Here’s a piece I wrote for a recent Cato intern op-ed writing contest:

“You are either with us or with the terrorists,” uttered President Bush in a Congressional address in the wake of the September 11, 2001 terrorist attacks, offering the most infamous political false choice of the last decade.  Although this implied ultimatum was aimed at other nations, in the ensuing public discourse it turned into a rhetorical cudgel with which pro-war politicians and pundits beat anyone who dared question the neo-conservative conventional wisdom on national security policy.

Former Speaker of the House of Representatives Newt Gingrich, an influential advisor to the Bush administration, was a particularly loud voice in the post-9/11 neoconservative noise machine, writing columns with titles like “Strike Sooner Than Later”.  It’s ironic, then, that Gingrich and other prominently hawkish conservatives recently seem to be doing all they can to further Osama Bin Laden’s war against the West.

Gingrich recently penned an essay explaining his opposition to the construction of a mosque a couple of blocks away from Ground Zero in New York City.  Gingrich writes, “There should be no mosque in New York so long as there are no churches or synagogues in Saudi Arabia.  The time for double standards that allow Islamists to behave aggressively toward us while they demand our weakness and submission is over.”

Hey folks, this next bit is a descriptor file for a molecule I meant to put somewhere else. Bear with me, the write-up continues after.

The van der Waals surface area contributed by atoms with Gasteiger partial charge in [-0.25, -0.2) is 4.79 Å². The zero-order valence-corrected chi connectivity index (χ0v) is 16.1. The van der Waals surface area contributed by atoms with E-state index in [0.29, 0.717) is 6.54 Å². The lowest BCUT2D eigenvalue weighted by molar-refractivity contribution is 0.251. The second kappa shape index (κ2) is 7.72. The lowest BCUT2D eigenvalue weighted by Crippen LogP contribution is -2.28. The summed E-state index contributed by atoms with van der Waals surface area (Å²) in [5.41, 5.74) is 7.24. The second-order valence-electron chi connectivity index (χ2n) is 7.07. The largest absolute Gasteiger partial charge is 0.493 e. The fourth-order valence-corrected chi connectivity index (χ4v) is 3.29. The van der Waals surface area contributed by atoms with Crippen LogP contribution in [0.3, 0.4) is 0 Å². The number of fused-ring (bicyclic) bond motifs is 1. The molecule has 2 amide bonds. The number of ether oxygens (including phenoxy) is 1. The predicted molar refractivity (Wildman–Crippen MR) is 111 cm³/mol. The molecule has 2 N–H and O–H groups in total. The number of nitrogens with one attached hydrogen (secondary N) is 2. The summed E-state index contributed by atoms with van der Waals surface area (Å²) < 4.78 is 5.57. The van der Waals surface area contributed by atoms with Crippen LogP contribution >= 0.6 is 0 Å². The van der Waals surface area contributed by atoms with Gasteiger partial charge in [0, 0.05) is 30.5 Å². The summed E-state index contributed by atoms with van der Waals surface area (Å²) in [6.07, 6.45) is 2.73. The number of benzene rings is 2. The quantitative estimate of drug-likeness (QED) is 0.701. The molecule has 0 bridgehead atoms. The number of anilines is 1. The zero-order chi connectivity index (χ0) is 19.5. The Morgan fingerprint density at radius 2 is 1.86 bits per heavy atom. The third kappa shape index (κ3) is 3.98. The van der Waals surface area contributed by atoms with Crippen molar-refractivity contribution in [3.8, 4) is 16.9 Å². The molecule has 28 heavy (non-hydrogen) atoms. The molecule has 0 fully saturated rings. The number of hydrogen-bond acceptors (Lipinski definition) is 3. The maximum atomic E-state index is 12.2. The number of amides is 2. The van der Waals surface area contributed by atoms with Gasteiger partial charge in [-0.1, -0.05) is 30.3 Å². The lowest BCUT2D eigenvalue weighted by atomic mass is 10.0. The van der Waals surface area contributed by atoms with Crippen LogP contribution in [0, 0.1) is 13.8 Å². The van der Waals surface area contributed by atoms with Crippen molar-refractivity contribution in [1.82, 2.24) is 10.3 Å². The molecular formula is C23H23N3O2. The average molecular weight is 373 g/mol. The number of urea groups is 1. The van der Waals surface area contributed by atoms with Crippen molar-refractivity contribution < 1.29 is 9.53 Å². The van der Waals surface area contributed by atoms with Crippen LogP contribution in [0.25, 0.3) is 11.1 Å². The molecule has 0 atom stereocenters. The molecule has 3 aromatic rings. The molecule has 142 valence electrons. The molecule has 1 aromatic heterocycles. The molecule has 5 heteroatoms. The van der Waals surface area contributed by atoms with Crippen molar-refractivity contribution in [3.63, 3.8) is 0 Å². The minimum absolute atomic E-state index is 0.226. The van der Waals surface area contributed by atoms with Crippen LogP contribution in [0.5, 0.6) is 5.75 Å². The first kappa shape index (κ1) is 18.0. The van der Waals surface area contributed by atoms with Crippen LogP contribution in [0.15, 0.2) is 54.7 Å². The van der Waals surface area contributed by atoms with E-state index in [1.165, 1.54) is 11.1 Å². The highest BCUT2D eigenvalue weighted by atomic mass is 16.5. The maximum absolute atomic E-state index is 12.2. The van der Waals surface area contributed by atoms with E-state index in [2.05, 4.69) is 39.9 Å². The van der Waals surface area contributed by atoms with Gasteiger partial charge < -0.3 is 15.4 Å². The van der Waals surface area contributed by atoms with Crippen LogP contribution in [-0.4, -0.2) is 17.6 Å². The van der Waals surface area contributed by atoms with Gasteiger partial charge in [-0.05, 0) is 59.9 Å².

Put aside for a moment the troubling fact that one of the leading voices of modern conservatism believes that the United States should forsake its proud tradition of religious tolerance and instead mimic Saudi Arabia, a nation that is notorious for its oppressive Islamic monarchy.  What is most alarming about the recent spate of conservative Muslim bashing is that it plays right into the narrative that Bin Laden and other Taliban leaders have constructed.

In a speech several months after 9/11, Bin Laden declared, “It has become clear that the West in general and America in particular have an unspeakable hatred for Islam.”  Just last June, Bin Laden updated his message for the Obama presidency by claiming, “Obama has walked like his predecessors in increasing hostility towards Muslims.”